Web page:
Education is supposed to be needed in good times and bad. The belief a few years ago was that for-profit educators had limitless upside. Recent regulatory moves by state and federal government officials have created a a no-win scenario for the industry. This may ultimately drive M&A in a very troubled sector.
Apollo Group Inc. (NASDAQ: APOL) is supposed to be the king of the for-profit university business model. It has the Apollo brand as well as the Institute for Professional Development and the University of Phoenix with offerings for all levels of education and a stock market value of more than $5.6 billion. If you look through the company’s latest earnings report it is no shock about what the fresh regulatory push is doing and why investors are again running for the hills.
Apollo Group did manage to beat earnings expectations because the bar was set so low. That doesn’t matter as the rear view mirror doesn’t matter compared to the future. Apollo lowered its revenue expectations to $4.00 billion to $4.25 billion in revenues versus Thomson Reuters estimates of $4.51 billion and versus its new 2011 range of $4.65 billion to $4.75 billion. It also said that new degreed enrollment fell to 48,200 versus a prior forecast of more than 50,000. The kicker is that new regulation may cut enrolments by as much as half, and Apollo Group said that its guidance does not fully include the effect of future regulation and figures around post-graduation employment and loan defaults.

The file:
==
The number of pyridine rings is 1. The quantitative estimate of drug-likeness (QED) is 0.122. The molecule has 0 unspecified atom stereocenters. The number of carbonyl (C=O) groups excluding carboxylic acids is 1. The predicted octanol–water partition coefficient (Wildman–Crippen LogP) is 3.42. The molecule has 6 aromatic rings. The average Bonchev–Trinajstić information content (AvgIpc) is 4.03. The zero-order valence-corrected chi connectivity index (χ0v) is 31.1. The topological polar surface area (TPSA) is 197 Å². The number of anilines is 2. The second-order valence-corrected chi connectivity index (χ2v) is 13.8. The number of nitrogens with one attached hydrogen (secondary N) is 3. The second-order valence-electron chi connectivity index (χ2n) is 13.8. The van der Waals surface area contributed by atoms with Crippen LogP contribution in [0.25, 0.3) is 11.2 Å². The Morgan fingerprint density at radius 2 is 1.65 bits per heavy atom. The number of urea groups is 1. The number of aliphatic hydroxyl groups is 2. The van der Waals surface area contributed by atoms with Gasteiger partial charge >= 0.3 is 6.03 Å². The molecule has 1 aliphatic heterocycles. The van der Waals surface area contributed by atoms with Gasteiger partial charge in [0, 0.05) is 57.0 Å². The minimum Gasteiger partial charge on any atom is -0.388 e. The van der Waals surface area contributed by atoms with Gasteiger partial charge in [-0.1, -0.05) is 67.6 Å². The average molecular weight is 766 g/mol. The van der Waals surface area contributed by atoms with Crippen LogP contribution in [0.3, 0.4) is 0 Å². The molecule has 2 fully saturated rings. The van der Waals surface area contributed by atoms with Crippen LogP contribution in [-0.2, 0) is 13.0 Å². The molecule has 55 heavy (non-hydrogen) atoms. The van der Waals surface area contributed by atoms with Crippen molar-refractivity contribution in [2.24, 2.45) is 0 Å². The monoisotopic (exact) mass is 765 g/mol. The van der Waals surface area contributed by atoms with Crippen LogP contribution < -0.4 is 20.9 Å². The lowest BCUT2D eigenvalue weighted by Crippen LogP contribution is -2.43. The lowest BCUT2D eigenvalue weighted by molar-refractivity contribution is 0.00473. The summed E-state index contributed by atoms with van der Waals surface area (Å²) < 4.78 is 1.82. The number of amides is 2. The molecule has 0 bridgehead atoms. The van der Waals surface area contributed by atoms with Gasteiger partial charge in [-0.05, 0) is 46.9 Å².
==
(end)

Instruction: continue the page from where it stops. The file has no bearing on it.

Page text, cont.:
As you would imagine, Apollo Group is weighing heavily on the other online educators after its own shares are down 7.4% at $39.20 in late-morning trading. If you have been around a troubled industry before, you have seen this movie already. Investors should expect some consolidation to take place either for market share gains or for bolt-on segments ahead. These will more likely than not be merger of equals if possible or they will likely be low-premium stock-for-stock deals.
Strayer Education Inc. (NASDAQ: STRA) has been hit extremely hard and its shares are down about 7% at $124.40 and with a 52-week trading range of $113.25 to $262.44.
ITT Educational Services Inc. (NYSE: ESI) is down over 5% at $67.00 with a market cap of $2.01 billion and with a 52-week trading range of $50.00 to $121.98.
Education Management Corporation (NASDAQ: EDMC) is actually UP 2% at $19.36 with a $2.6 billion market cap and a 52-week range of $7.76 to $26.79.
Career Education Corp. (NASDAQ: CECO) is down over 4% at $21.08 with a market cap of $1.6 billion and a 52-week range of $16.36 to $35.88.
Even DeVry, Inc. (NYSE: DV) is lower by more than 3% at $53.22 with a market value of almost $3.7 billion and with a 52-week range of $36.34 to $74.36.
There are perhaps a half-dozen more companies in the for-profit and online education markets which could be noted as well. Picking which companies may merge with which is still going to be premature. If you listen to conference calls and see interviews with anyone involved inside this sector or even covering the sector, there are still more questions than answers. The ultimate pain is not yet fully known.
Our prediction is that the uncertainty and the deep enrollment cuts will force mergers in this sector. Simply being large and buying smaller players might not work. We would also not expect any super-premium buyouts. Again, mergers of equals or low-premium bolt-on deals would seem to be the reality. It may also take several more quarters for this trend to come about. These mergers will come out of need for survival rather than out of greed for more cost synergies.
JON C. OGG